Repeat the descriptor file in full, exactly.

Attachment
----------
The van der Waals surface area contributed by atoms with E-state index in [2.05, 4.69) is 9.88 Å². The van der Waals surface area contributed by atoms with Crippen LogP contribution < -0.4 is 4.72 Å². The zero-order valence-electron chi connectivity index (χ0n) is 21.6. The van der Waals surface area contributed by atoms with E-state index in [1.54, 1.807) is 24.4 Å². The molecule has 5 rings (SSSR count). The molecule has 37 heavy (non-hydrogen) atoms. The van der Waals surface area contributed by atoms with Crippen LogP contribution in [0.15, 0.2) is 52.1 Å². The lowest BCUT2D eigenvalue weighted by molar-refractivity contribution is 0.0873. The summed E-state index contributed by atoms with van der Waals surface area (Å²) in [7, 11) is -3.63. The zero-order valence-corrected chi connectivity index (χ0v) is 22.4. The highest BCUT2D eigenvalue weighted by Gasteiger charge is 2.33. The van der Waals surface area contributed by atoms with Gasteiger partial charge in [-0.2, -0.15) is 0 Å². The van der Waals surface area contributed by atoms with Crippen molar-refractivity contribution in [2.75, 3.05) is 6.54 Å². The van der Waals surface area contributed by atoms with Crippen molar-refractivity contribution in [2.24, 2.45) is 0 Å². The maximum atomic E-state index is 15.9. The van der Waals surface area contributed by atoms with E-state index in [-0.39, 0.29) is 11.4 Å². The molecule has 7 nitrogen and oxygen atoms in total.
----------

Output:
The van der Waals surface area contributed by atoms with E-state index in [2.05, 4.69) is 9.88 Å². The van der Waals surface area contributed by atoms with Crippen LogP contribution < -0.4 is 4.72 Å². The zero-order valence-electron chi connectivity index (χ0n) is 21.6. The van der Waals surface area contributed by atoms with E-state index in [1.54, 1.807) is 24.4 Å². The molecule has 5 rings (SSSR count). The molecule has 37 heavy (non-hydrogen) atoms. The van der Waals surface area contributed by atoms with Crippen LogP contribution in [0.15, 0.2) is 52.1 Å². The lowest BCUT2D eigenvalue weighted by molar-refractivity contribution is 0.0873. The summed E-state index contributed by atoms with van der Waals surface area (Å²) in [7, 11) is -3.63. The zero-order valence-corrected chi connectivity index (χ0v) is 22.4. The highest BCUT2D eigenvalue weighted by Gasteiger charge is 2.33. The van der Waals surface area contributed by atoms with Gasteiger partial charge in [-0.2, -0.15) is 0 Å². The van der Waals surface area contributed by atoms with Crippen molar-refractivity contribution in [2.75, 3.05) is 6.54 Å². The van der Waals surface area contributed by atoms with Crippen molar-refractivity contribution in [2.24, 2.45) is 0 Å². The maximum atomic E-state index is 15.9. The van der Waals surface area contributed by atoms with E-state index in [-0.39, 0.29) is 11.4 Å². The molecule has 7 nitrogen and oxygen atoms in total.